Speaker John Boehner (R-OH) has given us a preview of what his alibi will be if he can’t lead his caucus through the complicated dance it will take to pass substantive immigration reform:
There’s widespread doubt about whether this administration can be trusted to enforce our laws. And it’s going to be difficult to move any immigration legislation until that changes.
The Speaker’s problem is that he knows this excuse will work perfectly in 2014, when Republicans in districts built for them face voters whiter, older and more conservative than those who elect the president of the United States. But what works in off-year elections — cutting off unemployment insurance, trimming food stamps, smothering immigration reform — is what kills the GOP in the elections that matter most.
MSNBC’s Benjy Sarlin predicted how this excuse will fly:
GOP pitch to Latinos in 2016? “We agree with you, we just dislike the president 70% of you voted for too much to help. Vote for us now?”
— Benjy Sarlin (@BenjySarlin) February 6, 2014
On a more basic level, a group made up predominantly of white males is letting its distrust of the first black president stop them from any outreach to minority voters — if you take what Boehner is saying at face value. That should be reassuring to non-white voters.
Our Henry Decker points out that immigration reform is just one of the myriad reasons Latinos hate the GOP. However, it is the key issue for many in the Hispanic media and activist community.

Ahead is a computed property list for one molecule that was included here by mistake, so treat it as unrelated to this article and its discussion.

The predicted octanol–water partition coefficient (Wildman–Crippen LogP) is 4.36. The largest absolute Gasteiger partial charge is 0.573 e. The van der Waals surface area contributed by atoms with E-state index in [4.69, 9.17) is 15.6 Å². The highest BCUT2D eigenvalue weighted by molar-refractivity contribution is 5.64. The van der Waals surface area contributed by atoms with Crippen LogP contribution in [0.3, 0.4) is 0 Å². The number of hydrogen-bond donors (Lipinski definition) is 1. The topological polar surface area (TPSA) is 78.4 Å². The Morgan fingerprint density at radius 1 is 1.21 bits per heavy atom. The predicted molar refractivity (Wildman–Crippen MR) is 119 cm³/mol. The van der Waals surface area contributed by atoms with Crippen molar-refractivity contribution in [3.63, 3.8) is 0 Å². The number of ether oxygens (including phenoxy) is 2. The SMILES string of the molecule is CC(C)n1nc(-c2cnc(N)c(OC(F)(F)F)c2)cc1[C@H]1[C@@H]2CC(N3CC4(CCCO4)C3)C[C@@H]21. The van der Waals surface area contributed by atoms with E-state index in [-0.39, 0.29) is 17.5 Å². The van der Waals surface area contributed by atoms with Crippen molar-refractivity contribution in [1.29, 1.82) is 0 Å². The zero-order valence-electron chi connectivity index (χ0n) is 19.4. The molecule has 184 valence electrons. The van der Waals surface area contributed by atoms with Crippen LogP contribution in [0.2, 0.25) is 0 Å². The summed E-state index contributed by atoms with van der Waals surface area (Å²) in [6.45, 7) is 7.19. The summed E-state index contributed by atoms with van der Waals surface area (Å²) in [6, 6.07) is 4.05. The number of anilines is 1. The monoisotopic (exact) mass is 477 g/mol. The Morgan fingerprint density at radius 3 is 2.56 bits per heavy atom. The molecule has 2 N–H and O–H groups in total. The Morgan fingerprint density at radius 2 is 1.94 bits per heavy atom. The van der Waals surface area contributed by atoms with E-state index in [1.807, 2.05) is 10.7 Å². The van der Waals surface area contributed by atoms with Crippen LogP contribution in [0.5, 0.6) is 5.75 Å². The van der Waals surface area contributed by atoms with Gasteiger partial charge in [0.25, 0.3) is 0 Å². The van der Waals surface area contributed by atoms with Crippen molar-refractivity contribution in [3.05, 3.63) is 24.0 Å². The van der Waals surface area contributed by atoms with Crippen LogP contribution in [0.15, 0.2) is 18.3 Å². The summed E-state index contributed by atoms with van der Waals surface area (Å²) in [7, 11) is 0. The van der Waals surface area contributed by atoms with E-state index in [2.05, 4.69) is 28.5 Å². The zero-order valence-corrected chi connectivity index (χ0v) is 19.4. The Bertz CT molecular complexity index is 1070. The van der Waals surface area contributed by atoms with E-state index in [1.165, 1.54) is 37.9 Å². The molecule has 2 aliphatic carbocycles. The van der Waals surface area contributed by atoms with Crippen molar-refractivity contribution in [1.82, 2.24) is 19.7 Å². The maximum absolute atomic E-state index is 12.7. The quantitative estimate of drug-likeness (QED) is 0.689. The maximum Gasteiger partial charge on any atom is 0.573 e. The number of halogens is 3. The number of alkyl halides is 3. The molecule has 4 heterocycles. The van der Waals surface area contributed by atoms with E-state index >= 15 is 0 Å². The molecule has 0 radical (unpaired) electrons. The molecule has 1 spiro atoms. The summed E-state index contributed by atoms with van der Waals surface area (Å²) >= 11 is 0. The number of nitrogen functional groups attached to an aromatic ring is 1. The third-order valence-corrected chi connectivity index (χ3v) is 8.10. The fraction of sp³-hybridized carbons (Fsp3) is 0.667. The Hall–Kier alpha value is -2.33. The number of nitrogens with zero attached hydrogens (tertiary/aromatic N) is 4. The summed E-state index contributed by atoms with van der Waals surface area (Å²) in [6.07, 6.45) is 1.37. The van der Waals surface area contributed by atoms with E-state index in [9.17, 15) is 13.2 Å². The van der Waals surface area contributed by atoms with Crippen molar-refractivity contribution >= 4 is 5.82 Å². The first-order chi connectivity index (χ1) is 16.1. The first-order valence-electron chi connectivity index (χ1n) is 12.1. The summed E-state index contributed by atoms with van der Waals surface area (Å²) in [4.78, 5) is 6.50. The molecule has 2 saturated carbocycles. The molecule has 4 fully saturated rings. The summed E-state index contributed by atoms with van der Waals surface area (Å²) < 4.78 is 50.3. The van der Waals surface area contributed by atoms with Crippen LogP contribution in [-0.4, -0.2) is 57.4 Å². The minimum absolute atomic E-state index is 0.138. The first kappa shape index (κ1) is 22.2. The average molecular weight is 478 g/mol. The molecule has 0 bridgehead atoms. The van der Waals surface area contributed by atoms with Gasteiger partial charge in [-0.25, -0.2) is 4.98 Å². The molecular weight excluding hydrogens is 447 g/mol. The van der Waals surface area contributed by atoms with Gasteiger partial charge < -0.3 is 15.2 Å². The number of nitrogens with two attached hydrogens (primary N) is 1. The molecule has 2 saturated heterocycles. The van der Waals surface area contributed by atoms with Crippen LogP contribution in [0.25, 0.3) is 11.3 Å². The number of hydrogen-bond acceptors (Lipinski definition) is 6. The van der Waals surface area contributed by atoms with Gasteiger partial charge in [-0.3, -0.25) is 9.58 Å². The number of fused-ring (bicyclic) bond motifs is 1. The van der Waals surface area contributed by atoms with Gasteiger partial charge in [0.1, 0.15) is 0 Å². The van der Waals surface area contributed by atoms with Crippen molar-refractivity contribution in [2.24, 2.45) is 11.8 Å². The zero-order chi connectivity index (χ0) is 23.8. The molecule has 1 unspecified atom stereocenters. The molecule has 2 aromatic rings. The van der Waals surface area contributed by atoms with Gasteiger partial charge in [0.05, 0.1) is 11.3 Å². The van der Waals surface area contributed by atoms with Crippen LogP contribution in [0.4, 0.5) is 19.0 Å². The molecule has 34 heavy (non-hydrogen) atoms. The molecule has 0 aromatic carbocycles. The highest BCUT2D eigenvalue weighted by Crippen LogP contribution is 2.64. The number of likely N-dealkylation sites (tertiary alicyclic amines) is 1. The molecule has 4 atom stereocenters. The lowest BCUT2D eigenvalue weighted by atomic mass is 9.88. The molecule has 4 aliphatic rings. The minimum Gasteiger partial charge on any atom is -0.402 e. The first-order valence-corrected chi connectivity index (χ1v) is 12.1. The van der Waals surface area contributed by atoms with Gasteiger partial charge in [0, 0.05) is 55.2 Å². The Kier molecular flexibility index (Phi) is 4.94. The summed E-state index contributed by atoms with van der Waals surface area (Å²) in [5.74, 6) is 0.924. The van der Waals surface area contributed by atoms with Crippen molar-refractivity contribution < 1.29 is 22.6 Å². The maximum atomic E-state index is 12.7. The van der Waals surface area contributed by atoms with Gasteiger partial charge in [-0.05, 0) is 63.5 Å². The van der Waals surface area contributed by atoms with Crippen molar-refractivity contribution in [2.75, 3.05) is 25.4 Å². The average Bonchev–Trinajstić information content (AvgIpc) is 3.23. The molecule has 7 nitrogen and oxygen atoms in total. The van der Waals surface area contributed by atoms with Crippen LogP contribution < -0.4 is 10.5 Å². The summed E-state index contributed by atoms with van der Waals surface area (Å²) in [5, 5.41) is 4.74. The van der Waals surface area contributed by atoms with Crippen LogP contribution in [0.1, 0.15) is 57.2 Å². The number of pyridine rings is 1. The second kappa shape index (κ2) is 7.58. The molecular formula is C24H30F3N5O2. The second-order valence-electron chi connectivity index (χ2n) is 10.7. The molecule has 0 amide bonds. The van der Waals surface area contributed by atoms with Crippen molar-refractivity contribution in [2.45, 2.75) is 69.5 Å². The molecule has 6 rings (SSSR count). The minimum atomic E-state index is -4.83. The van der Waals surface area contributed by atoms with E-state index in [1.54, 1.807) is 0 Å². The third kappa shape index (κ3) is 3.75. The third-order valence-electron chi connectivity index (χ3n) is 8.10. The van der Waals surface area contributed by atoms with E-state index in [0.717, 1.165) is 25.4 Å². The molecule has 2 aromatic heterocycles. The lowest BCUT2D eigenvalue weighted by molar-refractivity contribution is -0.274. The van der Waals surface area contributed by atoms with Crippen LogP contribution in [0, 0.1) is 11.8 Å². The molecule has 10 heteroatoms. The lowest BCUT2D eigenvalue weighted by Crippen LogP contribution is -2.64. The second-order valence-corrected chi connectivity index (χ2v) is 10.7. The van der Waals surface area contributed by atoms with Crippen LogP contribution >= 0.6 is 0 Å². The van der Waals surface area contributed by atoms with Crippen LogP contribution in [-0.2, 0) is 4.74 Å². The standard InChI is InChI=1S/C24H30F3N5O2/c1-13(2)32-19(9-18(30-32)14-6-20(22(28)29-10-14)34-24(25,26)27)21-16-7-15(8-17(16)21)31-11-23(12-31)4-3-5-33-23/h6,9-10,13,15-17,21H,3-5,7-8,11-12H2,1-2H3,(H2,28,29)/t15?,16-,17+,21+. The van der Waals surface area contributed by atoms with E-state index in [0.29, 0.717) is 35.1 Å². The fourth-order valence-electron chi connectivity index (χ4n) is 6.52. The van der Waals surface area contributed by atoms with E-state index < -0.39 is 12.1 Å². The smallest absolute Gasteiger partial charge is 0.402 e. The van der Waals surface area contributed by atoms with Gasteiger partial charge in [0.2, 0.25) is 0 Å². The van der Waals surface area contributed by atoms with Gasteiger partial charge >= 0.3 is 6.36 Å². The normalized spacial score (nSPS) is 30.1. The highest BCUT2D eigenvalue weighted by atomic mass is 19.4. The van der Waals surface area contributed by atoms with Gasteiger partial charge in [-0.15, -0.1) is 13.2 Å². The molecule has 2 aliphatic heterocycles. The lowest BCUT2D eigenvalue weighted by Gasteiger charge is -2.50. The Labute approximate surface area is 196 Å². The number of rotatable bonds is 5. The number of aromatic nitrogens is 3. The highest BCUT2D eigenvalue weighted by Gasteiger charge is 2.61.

Just ask the Walter Cronkite of the genre:
Yes, Obama didn’t keep his promise in 2009. But now immigration reform is in the hands of Republicans.No + talking points @SpeakerBoehner
— JORGE RAMOS (@jorgeramosnews) February 7, 2014
President Obama has pushed for reform, a bill passed the Senate and the president is willing to work with the House on a watered-down version of that bill.
Boehner refused to substantiate why he can’t trust the president. But he’s clearly referencing the executive action Obama took to prevent the deportation of law-abiding immigrants brought to this country as children, which is wildly popular in the activist community. In fact, the community is demanding the president stop all deportations as his administration surpasses in six years the total number the Bush administration exacted in eight.
If reform dies, it’s difficult to imagine a scenario where the president doesn’t at least tamp down deportations, as his effort to “secure the border” as an argument for reform fails to persuade the GOP.
And when that order comes, likely in the middle of the 2016 GOP presidential primary, it will tear the party apart.
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